Wrong Way Pilots

Mistakes are a hazard of being human. Everyone occasionally make errors on the job.

However, most of us are fortunate that our goof-ups usually are not as noticeable as landing a plane at the wrong airport.

A Boeing 747 that was supposed to touch down at McConnell Air Force Base in Wichita, Kan., instead landed eight miles north, at Col. James Jabara Airport, a small municipal airfield. In exchanges with air traffic control after the misplaced landing, the pilot sounded confused and made some errors in stating directions.

Despite the mistake, the plane landed safely, with no injuries or property damage. NPR put together a tongue-in-cheek Google Maps route for the plane, in case it needed to taxi the distance from the airfield to the Air Force base; the “Dreamlifter,” designed to carry component parts for Boeing’s 787 Dreamliner planes, usually needs a much longer runway for takeoff than was available at Col. James Jabara. The plane did, however, manage to take off successfully the next day once the cargo load was reduced.

This sort of mistake, while embarrassing, is not unprecedented. In 1979, a Western Airlines pilot mistakenly landed a passenger flight in Buffalo, Wyo., rather than at its intended destination in Sheridan, Wyo., about 35 miles to the north. The landing was a safe one, with no injuries or damage to the aircraft – just a lot of surprised passengers. The pilot, Lowell Ferguson, was suspended as a matter of routine. He appealed the suspension, but a court held that his actions qualified as reckless even though they were not deliberate. (He was later reinstated.) While Western Airlines was displeased with Ferguson, Buffalo was thrilled at the publicity. The town honored Ferguson as a guest at Buffalo’s centennial in 1981.

Perhaps the most famous case of a pilot heading the wrong direction is still that of Douglas Corrigan, who in 1938 flew from New York to Dublin despite having filed a flight plan from New York to Long Beach, Calif. Dubbed “Wrong Way” Corrigan by the media, the aviator maintained that he had simply lost his direction early in the flight. Given that he had initially sought permission to make the transatlantic flight – permission that aviation authorities denied – his explanation was not taken terribly seriously, though he never publicly admitted that he flew to Ireland on purpose.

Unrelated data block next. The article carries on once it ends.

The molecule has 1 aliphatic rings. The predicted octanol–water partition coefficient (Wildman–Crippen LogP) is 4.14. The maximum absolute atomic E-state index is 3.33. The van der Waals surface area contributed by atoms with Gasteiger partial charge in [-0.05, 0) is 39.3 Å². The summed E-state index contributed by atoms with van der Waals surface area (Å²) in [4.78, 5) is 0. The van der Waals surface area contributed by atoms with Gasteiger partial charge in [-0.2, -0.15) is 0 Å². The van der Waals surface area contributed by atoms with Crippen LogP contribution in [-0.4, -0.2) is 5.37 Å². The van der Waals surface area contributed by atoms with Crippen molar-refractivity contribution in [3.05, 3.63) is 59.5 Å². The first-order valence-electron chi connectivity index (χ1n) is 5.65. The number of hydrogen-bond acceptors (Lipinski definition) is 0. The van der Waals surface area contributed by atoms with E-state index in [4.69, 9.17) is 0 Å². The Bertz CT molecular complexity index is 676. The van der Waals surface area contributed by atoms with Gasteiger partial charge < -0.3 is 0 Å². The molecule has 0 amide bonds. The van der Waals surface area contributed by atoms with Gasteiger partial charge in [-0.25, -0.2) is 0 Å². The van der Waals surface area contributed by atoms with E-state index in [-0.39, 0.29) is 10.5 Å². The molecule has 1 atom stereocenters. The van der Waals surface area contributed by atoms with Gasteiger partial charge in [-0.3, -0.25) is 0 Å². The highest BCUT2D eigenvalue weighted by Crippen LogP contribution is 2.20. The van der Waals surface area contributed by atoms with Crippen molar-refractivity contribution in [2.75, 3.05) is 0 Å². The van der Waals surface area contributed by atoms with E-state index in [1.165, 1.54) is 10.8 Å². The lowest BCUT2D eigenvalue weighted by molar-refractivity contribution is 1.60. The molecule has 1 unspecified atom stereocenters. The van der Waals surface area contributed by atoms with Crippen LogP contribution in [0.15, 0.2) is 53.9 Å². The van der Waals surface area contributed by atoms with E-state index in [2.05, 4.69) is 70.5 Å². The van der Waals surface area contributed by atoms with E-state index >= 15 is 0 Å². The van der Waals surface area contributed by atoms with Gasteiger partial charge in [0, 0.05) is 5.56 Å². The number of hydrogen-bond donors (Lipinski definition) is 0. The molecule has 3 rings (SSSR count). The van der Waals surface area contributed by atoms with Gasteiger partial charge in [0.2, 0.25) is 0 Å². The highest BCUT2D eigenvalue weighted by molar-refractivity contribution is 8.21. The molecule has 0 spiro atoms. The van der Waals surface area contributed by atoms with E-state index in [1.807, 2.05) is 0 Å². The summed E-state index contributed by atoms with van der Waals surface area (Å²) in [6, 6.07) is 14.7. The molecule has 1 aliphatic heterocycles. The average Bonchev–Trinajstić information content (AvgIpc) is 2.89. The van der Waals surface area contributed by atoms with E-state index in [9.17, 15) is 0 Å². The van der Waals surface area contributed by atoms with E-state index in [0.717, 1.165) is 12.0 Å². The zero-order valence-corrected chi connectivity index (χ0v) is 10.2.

Until now, I figured that in these days of GPS and computerized flight decks, mistakes like the Boeing pilot’s would go from rare to almost nonexistent, restricted perhaps to the folks who fly a dwindling number of “old-school,” mostly noncommercial, light aircraft and still rely on compass headings and radio beacons to find their way.

But no matter how much we automate, we still put human pilots in the cockpit, and humans will occasionally make mistakes. The trick in any endeavor is to try to ensure that the mistakes we make do as little harm as possible. We don’t want a pilot error to cause a crash. Airlines and their crews typically go above and beyond to ensure air travel or transport is as safe and routine as possible. Technological advances have certainly made that task easier.

On the other hand, if a pilot error safely puts a big plane in the wrong airport, or puts a small Wyoming town on the map, there’s no great harm. The kind of mistake where you get made a guest of honor afterwards is the kind of mistake we can afford to make every now and then.

About Larry M. Elkin 553 Articles